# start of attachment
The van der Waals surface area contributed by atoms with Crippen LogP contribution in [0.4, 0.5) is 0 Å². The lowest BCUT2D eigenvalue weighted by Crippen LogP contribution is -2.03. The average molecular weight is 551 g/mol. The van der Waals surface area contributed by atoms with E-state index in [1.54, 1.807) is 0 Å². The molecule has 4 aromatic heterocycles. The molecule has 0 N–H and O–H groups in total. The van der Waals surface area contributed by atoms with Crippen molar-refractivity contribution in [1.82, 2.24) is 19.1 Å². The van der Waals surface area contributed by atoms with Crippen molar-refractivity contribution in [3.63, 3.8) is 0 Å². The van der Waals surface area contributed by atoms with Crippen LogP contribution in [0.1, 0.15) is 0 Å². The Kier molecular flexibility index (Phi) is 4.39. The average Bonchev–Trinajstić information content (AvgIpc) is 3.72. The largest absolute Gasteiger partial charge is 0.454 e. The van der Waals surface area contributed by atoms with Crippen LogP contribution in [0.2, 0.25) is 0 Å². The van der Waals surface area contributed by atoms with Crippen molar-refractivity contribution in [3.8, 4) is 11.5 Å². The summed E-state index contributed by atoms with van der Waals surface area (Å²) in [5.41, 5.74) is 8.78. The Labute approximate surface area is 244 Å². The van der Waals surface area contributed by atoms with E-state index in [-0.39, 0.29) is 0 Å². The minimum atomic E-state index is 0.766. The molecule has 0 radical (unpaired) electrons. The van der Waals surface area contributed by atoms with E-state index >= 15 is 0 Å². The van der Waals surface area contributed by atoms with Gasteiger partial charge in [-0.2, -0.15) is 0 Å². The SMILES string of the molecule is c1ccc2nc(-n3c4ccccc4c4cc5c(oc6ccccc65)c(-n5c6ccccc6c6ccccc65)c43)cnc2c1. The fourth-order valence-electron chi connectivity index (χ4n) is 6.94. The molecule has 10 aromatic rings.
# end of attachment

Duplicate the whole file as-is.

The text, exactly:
The van der Waals surface area contributed by atoms with Crippen LogP contribution in [0.4, 0.5) is 0 Å². The lowest BCUT2D eigenvalue weighted by Crippen LogP contribution is -2.03. The average molecular weight is 551 g/mol. The van der Waals surface area contributed by atoms with E-state index in [1.54, 1.807) is 0 Å². The molecule has 4 aromatic heterocycles. The molecule has 0 N–H and O–H groups in total. The van der Waals surface area contributed by atoms with Crippen molar-refractivity contribution in [1.82, 2.24) is 19.1 Å². The van der Waals surface area contributed by atoms with Crippen molar-refractivity contribution in [3.63, 3.8) is 0 Å². The van der Waals surface area contributed by atoms with Crippen LogP contribution in [0.1, 0.15) is 0 Å². The Kier molecular flexibility index (Phi) is 4.39. The average Bonchev–Trinajstić information content (AvgIpc) is 3.72. The largest absolute Gasteiger partial charge is 0.454 e. The van der Waals surface area contributed by atoms with Crippen LogP contribution in [0.2, 0.25) is 0 Å². The van der Waals surface area contributed by atoms with Crippen molar-refractivity contribution in [3.8, 4) is 11.5 Å². The summed E-state index contributed by atoms with van der Waals surface area (Å²) in [5.41, 5.74) is 8.78. The Labute approximate surface area is 244 Å². The van der Waals surface area contributed by atoms with E-state index in [-0.39, 0.29) is 0 Å². The minimum atomic E-state index is 0.766. The molecule has 0 radical (unpaired) electrons. The van der Waals surface area contributed by atoms with E-state index >= 15 is 0 Å². The van der Waals surface area contributed by atoms with Gasteiger partial charge in [-0.2, -0.15) is 0 Å². The SMILES string of the molecule is c1ccc2nc(-n3c4ccccc4c4cc5c(oc6ccccc65)c(-n5c6ccccc6c6ccccc65)c43)cnc2c1. The fourth-order valence-electron chi connectivity index (χ4n) is 6.94. The molecule has 10 aromatic rings.